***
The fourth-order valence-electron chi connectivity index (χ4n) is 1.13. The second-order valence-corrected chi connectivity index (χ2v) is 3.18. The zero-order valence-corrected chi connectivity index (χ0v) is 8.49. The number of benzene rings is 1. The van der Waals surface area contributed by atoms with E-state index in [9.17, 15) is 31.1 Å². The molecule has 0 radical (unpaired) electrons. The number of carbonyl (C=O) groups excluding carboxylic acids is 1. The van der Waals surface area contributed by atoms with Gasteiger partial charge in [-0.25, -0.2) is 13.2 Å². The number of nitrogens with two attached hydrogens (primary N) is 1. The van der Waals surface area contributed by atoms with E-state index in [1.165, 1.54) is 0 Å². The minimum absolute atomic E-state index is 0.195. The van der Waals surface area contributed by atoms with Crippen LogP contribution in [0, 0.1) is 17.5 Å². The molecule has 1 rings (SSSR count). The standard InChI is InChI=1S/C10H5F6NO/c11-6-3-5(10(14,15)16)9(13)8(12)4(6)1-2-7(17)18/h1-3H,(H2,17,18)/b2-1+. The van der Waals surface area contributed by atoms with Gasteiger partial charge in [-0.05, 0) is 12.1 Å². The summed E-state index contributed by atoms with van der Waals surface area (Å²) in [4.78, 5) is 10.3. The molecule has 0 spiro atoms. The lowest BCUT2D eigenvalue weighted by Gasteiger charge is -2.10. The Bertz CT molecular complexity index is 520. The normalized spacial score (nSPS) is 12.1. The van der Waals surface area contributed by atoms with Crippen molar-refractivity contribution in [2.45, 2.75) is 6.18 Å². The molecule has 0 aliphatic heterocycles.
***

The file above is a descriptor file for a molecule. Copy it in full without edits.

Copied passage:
The fourth-order valence-electron chi connectivity index (χ4n) is 1.13. The second-order valence-corrected chi connectivity index (χ2v) is 3.18. The zero-order valence-corrected chi connectivity index (χ0v) is 8.49. The number of benzene rings is 1. The van der Waals surface area contributed by atoms with E-state index in [9.17, 15) is 31.1 Å². The molecule has 0 radical (unpaired) electrons. The number of carbonyl (C=O) groups excluding carboxylic acids is 1. The van der Waals surface area contributed by atoms with Gasteiger partial charge in [-0.25, -0.2) is 13.2 Å². The number of nitrogens with two attached hydrogens (primary N) is 1. The van der Waals surface area contributed by atoms with E-state index in [1.165, 1.54) is 0 Å². The minimum absolute atomic E-state index is 0.195. The van der Waals surface area contributed by atoms with Crippen LogP contribution in [0, 0.1) is 17.5 Å². The molecule has 1 rings (SSSR count). The standard InChI is InChI=1S/C10H5F6NO/c11-6-3-5(10(14,15)16)9(13)8(12)4(6)1-2-7(17)18/h1-3H,(H2,17,18)/b2-1+. The van der Waals surface area contributed by atoms with Gasteiger partial charge in [-0.05, 0) is 12.1 Å². The summed E-state index contributed by atoms with van der Waals surface area (Å²) in [4.78, 5) is 10.3. The molecule has 0 spiro atoms. The lowest BCUT2D eigenvalue weighted by Gasteiger charge is -2.10. The Bertz CT molecular complexity index is 520. The normalized spacial score (nSPS) is 12.1. The van der Waals surface area contributed by atoms with Crippen molar-refractivity contribution in [2.45, 2.75) is 6.18 Å². The molecule has 0 aliphatic heterocycles.